Editor’s note: In the latest installment of our series, the moneylaundering.com legal team reviews AML developments undertaken by the Philippines and Pakistan following evaluations by the Asia/Pacific Group on Money Laundering.
Despite challenges stemming from the COVID-19 pandemic, the Asia/Pacific Group on Money Laundering has continued to evaluate the anti-money laundering and counterterrorist financing regimes of nations across the region on behalf of the Financial Action Task Force, or FATF.
APG issued a follow-up report on Fiji’s AML compliance at the beginning of February after re-rating the AML and CTF frameworks of both Sri Lanka and Bangladesh in December.
After a 2019 evaluation found Pakistan’s defenses against financial crime lacking in several areas, APG noted in a follow-up report in September 2020 that the country’s assessment of money laundering and terrorist financing risks had markedly improved.
The follow-up report came a month after the National Assembly of Pakistan passed two amendments to ensure that limited liability partnerships and companies collect and hold readily available beneficial-ownership information. The latter amendment separately bans bearer shares after the APG noted their vulnerability to criminal exploitation.
Seven months earlier, in February 2020, Pakistan adopted legislation to align itself with FATF’s recommendations, update how money laundering is punished as a criminal offense and authorize the country’s financial intelligence unit to seek membership in the Egmont Group of FIUs.
In November 2019, the State Bank of Pakistan published guidance on managing the risks of trade-based money laundering and terrorist financing by developing internal controls, adequate know-your-customer procedures and trade-related risk profiles. The SBP gave firms until April 30, 2020, to comply with the obligations, then extended the deadline by six months.
The SBP and Pakistan’s Federal Board of Revenue published several new and amended regulations in 2020 aimed at enhancing compliance with global standards, including AML rules for real estate agents, accountants and other designated non-financial businesses and professions, and AML and counter-proliferation regulations for all supervised entities.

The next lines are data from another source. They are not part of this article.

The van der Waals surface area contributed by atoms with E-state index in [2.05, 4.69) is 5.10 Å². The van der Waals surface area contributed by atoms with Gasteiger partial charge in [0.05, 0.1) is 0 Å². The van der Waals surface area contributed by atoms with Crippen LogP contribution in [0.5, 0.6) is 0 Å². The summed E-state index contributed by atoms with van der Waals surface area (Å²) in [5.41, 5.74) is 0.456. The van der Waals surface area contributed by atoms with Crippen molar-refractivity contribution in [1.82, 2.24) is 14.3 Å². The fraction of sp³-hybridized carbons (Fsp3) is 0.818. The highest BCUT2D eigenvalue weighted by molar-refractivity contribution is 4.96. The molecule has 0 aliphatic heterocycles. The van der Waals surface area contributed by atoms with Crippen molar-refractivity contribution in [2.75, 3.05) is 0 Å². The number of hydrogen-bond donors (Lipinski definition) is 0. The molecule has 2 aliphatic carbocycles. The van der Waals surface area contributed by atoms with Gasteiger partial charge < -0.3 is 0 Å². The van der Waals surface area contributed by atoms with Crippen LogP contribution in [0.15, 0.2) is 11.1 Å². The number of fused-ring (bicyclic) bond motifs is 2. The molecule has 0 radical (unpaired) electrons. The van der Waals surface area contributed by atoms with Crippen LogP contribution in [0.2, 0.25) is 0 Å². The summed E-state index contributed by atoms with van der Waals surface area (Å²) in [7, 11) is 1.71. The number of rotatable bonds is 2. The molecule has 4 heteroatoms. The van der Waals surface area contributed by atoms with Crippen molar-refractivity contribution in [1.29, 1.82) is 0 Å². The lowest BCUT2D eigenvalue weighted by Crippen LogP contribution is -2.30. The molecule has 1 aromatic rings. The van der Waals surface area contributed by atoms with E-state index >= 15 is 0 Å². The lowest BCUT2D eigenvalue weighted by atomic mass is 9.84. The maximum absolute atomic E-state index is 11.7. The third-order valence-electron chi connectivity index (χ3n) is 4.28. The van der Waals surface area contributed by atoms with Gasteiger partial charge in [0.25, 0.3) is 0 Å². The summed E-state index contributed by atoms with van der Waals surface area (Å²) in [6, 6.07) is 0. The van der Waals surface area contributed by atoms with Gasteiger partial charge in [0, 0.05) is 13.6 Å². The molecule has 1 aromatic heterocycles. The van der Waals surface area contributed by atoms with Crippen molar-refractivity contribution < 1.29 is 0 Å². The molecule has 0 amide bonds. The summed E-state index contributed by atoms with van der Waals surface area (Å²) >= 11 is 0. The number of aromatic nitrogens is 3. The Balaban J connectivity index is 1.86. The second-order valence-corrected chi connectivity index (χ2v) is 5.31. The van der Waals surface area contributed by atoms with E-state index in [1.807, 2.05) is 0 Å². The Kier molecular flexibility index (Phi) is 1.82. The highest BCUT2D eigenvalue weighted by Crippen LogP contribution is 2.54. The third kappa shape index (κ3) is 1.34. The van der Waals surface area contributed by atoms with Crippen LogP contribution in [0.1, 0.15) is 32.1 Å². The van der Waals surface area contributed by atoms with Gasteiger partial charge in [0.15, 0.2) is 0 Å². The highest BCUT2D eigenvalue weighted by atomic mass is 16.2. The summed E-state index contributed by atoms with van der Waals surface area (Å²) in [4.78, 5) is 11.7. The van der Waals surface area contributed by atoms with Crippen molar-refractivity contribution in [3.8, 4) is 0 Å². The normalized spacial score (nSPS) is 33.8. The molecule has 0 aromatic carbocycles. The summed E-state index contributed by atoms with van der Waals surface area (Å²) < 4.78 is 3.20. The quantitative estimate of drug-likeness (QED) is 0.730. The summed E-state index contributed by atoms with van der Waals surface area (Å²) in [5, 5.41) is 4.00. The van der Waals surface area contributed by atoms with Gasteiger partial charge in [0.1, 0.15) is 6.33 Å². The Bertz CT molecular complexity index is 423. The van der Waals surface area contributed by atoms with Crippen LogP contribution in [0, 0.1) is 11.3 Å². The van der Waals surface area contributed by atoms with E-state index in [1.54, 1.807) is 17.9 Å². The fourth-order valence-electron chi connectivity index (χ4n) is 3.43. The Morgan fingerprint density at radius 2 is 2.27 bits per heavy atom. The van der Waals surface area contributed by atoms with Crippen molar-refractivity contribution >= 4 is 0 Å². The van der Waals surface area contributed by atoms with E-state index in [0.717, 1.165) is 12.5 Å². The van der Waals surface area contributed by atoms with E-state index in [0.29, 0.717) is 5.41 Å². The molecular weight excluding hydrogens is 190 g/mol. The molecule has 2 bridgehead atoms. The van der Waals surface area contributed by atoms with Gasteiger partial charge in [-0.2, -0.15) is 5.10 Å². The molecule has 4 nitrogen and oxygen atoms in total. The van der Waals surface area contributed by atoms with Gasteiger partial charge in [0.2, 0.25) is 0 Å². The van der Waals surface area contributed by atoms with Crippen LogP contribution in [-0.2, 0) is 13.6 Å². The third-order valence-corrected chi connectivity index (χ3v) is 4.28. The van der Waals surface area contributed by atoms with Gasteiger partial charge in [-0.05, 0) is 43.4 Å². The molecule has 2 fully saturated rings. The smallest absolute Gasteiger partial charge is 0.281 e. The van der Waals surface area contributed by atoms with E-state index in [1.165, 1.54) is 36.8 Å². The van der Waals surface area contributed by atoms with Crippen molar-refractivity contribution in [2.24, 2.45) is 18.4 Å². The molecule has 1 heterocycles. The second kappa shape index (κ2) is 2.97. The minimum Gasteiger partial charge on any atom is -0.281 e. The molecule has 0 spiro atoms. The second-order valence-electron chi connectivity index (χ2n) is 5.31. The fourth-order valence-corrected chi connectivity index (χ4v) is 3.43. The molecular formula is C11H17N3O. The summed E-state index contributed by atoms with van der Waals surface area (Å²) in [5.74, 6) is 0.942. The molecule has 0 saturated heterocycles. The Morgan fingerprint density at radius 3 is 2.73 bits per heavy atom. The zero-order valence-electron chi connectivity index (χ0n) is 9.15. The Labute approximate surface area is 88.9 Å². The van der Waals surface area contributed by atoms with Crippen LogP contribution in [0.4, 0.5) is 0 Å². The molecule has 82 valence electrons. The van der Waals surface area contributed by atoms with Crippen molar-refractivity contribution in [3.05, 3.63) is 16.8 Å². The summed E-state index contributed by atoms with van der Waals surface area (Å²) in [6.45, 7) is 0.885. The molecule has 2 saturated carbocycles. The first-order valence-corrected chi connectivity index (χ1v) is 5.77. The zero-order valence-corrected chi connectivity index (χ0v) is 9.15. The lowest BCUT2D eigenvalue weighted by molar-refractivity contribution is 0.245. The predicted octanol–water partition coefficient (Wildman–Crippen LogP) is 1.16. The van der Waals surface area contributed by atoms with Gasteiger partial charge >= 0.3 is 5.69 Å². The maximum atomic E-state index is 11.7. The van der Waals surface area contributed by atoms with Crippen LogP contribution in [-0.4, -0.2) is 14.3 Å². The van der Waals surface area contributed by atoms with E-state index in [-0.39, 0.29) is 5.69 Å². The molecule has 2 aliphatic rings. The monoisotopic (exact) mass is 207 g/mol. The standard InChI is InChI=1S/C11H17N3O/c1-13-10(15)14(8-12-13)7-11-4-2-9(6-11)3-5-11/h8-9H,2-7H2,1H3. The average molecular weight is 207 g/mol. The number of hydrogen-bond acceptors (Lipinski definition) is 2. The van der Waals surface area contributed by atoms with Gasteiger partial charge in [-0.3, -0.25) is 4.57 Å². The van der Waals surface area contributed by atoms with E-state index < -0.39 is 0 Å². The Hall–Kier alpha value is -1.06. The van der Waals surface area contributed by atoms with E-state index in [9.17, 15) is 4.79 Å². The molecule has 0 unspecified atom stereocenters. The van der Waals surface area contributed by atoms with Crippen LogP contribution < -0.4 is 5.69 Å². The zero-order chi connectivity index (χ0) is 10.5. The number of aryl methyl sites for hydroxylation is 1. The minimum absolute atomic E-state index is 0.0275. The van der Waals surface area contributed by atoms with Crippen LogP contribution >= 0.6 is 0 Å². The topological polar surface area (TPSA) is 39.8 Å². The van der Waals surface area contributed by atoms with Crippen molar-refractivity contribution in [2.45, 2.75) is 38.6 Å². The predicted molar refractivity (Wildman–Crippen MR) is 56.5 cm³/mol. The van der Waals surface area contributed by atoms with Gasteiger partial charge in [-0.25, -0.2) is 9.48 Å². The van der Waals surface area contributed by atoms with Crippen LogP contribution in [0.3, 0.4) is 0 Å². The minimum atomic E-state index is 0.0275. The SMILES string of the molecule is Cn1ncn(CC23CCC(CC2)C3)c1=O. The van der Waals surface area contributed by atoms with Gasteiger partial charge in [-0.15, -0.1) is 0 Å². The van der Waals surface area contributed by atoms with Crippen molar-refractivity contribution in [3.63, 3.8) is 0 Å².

Most recently, on Jan. 27 of this year, the SPB further amended its AML and counter-proliferation rules to provide more clarity on the implementation of certain measures recommended by FATF.
APG separately evaluated the Philippines in 2019 and re-rated the country’s compliance with three of FATF’s recommendations in September of last year. On Nov. 3, 2019, less than a month after APG published a report on its 2019 evaluation, Sen. Francis Pangilinan introduced the Deposits Disclosure Act to improve the transparency of deposits and combat financial crimes enabled by bank secrecy.
In February 2020, the International Monetary Fund published a report on economic developments in the Philippines, reiterating that the country risks inclusion on FATF’s list of jurisdictions with serious AML deficiencies despite its efforts to staunch the flow of illicit proceeds through its gaming sector.
International pressure and the prospect of being listed prompted a flurry of actions, including calls for new legislation to grant the Anti-Money Laundering Council, or AMLC, additional powers to investigate suspicious transactions relating to real estate developers and online gaming firms.
On July 3, 2020, President Rodrigo Duterte signed the Anti-Terrorism Act into law, strengthening the Philippines’ policies against terrorism and bringing the country into compliance with U.N. Security Council resolutions against the crime.
The AMLC noted that the legislation constituted a direct response by Philippine lawmakers to the APG’s criticism the prior year.
Lawmakers pushed for additional AML reforms in October, weeks after the AGP’s follow-up report found that the Philippines still rated as compliant with only eight of the 40 FATF Recommendations.
Sen. Imee Marcos emphasized that the Philippines could face financial hardship by failing to amend the Anti-Money Laundering Act, while Sen. Grace Poe stressed the importance of amendments that would categorize tax crimes as money-laundering predicates, extend AML rules to real estate developers, and grant the AMLC more power to impose sanctions.
Duterte signed the Act Further Strengthening the Anti-Money Laundering Law on Jan. 29. The AMLC followed two days later by publishing new regulations on targeted financial sanctions provided by the new legislation, and issuing a public notice on Feb. 9 to inform real estate market participants of their new AML obligations.
|Topics :||Anti-money laundering , Counterterrorist Financing|
|Source:||Philippines , Pakistan|
|Document Date:||February 23, 2021|